others you like, but if you’re just getting started with social media, these represent the best places to focus your efforts.
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Blogging has evolved since Web pioneers started keeping “web logs”—online diaries—in the mid-’90s. Today, blogs
continue to be used as web diaries, but their role has also expanded. They now serve as an alternative to traditional
media in delivering news and analysis; as a way for traditional media to provide more timely and personal perspectives
on news; as a collaborative management and internal communications tool; and as a vehicle for engaging markets,
communicating thought leadership, driving Web traffic, and improving performance on search engines.
There are two opportunities to consider when evaluating blogs from a business perspective:
1. Reading and commenting on blogs
2. Creating a blog
Reading blogs can give you a broader perspective on news and issues, more timely analysis, and often the ability
to tap into an individual’s passion, personal experience or expertise. There’s a pretty good chance your customers,
competitors and the leaders in your field are already blogging. If you’re relying strictly on traditional media for your
view of the industry, you’re only seeing the tip of the iceberg.
You’re also missing out on a chance to participate in the conversations taking place among your potential
customers. For example, if you had Googled, “best tax preparation software” in March 2009, the first result that
would have been served up was a blog called FiveCentNickel.com, which had a post titled, “What’s the Best Tax
Prep Software?” (blogs perform well on search engines).
The post itself is a non-committal review of the leading programs and doesn’t shed much light on the question.
But, as of March, it had generated 55 comments, mostly from users sharing their experience with different programs.
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In the earliest comments, TurboTax gets knocked for being more expensive than the others. Then Bob Meighan, a
VP at TurboTax, posts a thoughtful and fact-based comment that outlines some of the benefits of TurboTax that had
not been mentioned and respectfully corrects some of the misinformation from previous posts. He posts five more
times in the discussion thread during the next three weeks, each time either answering questions about tax filing
processes and IRS requirements or responding to comments triggered by his previous posts.
Scrolling through the posts, you see a shift in the tone of the discussion after his first comment. It becomes more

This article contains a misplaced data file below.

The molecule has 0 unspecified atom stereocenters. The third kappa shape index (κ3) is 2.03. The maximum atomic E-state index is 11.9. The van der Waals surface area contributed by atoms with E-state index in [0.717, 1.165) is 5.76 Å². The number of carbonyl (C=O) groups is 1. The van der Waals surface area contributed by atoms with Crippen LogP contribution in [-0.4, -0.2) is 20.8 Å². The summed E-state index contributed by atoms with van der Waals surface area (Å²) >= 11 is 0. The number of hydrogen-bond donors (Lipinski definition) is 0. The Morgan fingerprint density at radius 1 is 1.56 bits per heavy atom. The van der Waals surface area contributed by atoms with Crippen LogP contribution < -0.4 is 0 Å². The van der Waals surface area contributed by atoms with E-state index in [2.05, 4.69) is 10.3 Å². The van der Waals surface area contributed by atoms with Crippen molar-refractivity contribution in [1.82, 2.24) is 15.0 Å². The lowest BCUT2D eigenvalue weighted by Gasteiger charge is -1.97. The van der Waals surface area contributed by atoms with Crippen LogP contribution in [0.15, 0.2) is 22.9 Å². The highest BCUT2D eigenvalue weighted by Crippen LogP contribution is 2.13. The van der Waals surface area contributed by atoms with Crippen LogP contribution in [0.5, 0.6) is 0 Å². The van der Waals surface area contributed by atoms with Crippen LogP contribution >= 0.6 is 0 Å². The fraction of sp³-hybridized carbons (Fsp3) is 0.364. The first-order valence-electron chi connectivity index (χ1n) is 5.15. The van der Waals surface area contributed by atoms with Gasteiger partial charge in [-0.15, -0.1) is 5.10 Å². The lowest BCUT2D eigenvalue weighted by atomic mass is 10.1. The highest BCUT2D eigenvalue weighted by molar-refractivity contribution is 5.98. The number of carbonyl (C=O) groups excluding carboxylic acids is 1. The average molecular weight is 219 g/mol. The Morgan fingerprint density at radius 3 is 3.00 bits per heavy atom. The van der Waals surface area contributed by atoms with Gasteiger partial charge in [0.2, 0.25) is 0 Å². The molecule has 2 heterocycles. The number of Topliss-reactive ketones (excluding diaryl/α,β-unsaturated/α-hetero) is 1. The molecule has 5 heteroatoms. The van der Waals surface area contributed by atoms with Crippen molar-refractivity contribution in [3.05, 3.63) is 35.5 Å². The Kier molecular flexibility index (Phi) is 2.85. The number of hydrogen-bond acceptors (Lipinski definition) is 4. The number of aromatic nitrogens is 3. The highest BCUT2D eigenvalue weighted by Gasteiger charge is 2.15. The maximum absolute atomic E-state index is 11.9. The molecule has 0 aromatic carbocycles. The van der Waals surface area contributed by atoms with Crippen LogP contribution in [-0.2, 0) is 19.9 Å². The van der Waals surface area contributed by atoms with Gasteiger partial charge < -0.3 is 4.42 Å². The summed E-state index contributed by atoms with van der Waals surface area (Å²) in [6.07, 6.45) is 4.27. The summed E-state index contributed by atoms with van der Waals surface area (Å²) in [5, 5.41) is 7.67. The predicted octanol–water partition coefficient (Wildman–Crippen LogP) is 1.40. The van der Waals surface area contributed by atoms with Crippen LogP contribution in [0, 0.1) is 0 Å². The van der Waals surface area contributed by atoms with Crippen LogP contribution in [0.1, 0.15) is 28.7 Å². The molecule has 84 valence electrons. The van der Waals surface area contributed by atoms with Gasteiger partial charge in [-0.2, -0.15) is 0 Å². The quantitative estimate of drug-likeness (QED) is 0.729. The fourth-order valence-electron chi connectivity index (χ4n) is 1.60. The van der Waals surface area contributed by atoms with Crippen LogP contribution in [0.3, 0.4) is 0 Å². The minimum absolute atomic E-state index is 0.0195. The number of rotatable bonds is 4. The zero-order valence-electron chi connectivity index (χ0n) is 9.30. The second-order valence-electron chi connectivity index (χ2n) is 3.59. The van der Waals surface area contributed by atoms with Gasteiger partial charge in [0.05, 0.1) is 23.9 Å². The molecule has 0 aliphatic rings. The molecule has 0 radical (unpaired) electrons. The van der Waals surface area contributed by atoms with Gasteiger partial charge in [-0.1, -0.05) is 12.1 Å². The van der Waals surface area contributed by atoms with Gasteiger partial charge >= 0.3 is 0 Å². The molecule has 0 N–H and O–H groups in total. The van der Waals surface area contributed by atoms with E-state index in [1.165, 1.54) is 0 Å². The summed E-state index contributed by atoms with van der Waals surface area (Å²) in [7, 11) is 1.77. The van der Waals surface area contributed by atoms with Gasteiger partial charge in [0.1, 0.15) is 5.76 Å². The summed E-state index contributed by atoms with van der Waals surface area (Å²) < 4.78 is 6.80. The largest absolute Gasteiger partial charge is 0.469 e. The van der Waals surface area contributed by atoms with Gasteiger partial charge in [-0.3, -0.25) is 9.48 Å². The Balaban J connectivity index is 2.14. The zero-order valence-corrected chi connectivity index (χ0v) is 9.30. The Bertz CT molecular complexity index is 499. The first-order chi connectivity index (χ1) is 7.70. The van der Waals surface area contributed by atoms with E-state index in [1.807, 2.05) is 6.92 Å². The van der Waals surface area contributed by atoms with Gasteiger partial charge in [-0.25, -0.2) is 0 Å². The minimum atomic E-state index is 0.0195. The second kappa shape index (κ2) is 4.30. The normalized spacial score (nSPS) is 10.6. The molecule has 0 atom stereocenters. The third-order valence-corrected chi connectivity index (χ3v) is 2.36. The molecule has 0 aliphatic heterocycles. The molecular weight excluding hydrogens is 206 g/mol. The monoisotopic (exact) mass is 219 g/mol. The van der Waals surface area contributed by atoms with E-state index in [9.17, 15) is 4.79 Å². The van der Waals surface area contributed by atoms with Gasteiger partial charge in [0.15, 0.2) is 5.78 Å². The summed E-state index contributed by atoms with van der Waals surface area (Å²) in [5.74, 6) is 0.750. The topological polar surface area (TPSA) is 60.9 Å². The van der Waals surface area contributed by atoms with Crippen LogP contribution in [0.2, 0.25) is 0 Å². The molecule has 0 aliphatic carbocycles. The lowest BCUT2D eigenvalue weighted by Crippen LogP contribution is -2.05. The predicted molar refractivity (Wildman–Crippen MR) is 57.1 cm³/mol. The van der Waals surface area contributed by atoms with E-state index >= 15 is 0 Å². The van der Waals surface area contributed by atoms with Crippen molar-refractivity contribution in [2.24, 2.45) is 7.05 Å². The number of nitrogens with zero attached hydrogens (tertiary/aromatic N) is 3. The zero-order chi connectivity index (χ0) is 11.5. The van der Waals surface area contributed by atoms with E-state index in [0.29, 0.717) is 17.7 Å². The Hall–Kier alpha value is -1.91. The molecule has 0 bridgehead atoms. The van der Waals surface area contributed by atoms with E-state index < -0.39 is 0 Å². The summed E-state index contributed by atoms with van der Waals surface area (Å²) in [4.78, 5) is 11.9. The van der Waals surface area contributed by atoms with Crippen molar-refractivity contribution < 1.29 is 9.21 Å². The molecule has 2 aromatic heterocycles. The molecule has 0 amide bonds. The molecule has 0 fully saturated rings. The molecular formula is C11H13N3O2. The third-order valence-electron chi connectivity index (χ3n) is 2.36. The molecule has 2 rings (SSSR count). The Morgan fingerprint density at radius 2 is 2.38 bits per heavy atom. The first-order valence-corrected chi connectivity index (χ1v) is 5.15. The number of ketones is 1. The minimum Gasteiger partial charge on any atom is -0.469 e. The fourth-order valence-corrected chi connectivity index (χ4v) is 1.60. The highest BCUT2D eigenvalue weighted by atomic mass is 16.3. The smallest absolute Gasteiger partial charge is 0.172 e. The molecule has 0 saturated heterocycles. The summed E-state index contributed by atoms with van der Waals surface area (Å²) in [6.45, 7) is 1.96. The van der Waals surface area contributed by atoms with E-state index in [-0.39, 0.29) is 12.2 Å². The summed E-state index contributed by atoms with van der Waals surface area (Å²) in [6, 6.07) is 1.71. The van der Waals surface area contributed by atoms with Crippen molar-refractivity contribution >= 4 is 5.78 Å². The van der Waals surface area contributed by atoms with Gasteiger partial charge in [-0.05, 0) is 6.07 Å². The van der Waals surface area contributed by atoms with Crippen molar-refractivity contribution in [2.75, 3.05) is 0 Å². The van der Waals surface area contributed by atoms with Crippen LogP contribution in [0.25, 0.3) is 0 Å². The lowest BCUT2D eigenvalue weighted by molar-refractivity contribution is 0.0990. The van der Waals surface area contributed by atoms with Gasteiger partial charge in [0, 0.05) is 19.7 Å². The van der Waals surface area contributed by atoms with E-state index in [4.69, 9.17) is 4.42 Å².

favorable to TurboTax and Meighan is praised for his participation:
I have used Turbo Tax for years. I like the fact that Bob is here talking about his product.
i like that this guy …. Bob Meighan, vP TurboTax … steps up to
the plate and answers concerns.
Thanks Bob for responding to these posts. Wonder why the other companies are not posting?
Those comments reach a smaller audience than an article in Money Magazine, but they have a powerful impact
on those who do see them. It’s hard not to come away feeling as if TurboTax is more on top of things than its
competitors, a pretty good takeaway for a company selling its ability to help you get the biggest return on your taxes.
That’s effective marketing that doesn’t feel like marketing.
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creating a blog
Many organizations and individuals have considered whether to start a blog. This is a difficult question as blogs can be
very effective at boosting web traffic and communicating with a core audience in a personal and impactful way. That is if
you can consistently deliver search-relevant content that the people you are trying to reach will find useful.
In many cases it will be worth the effort. Typically, a corporate blog will involve multiple people within your organization
so the burden isn’t on one or two individuals. It is helpful to have a blog champion or editor who can set the direction,
identify keywords, solicit content, and provide light editing for consistency, but blog content should be the responsibility
of the organization, not the champion.
If you do choose to start a blog, think long term. As web communications continue to evolve, your blog will become
the hub of your participation in social media and possibly the centerpiece of your marketing communications
program. Focus on consistency, quality and delivering information the audience will find useful, and be mindful of
the keywords they are using to search for solutions like yours.
Don’t get hung up on the number of readers out of the gate. You are probably going to be disappointed if you do;
there are just too many competitive sources of information. But, if you have a point-of-view or specialized expertise
(and most organizations do), align your content with the key search terms, update frequently (twice a week is suggested),
and promote your blog through other avenues, you will be creating a powerful tool for engaging your market.
THRee THINGS You CAN Do BeTTeR THRouGH BLoGGING
1. engage in a dialogue with leaders in your industry by commenting on blogs.
2. bring to light expertise in your organization that may be hidden from the market.
3. provide timely, relevant, keyword-rich updates to your web site.
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It’s hard to overstate the impact YouTube has had on the web (it was Time Magazine’s “Invention of the Year” in 2006).
The video sharing site, launched in 2005, simultaneously “videoized” the web and turbocharged the user-generated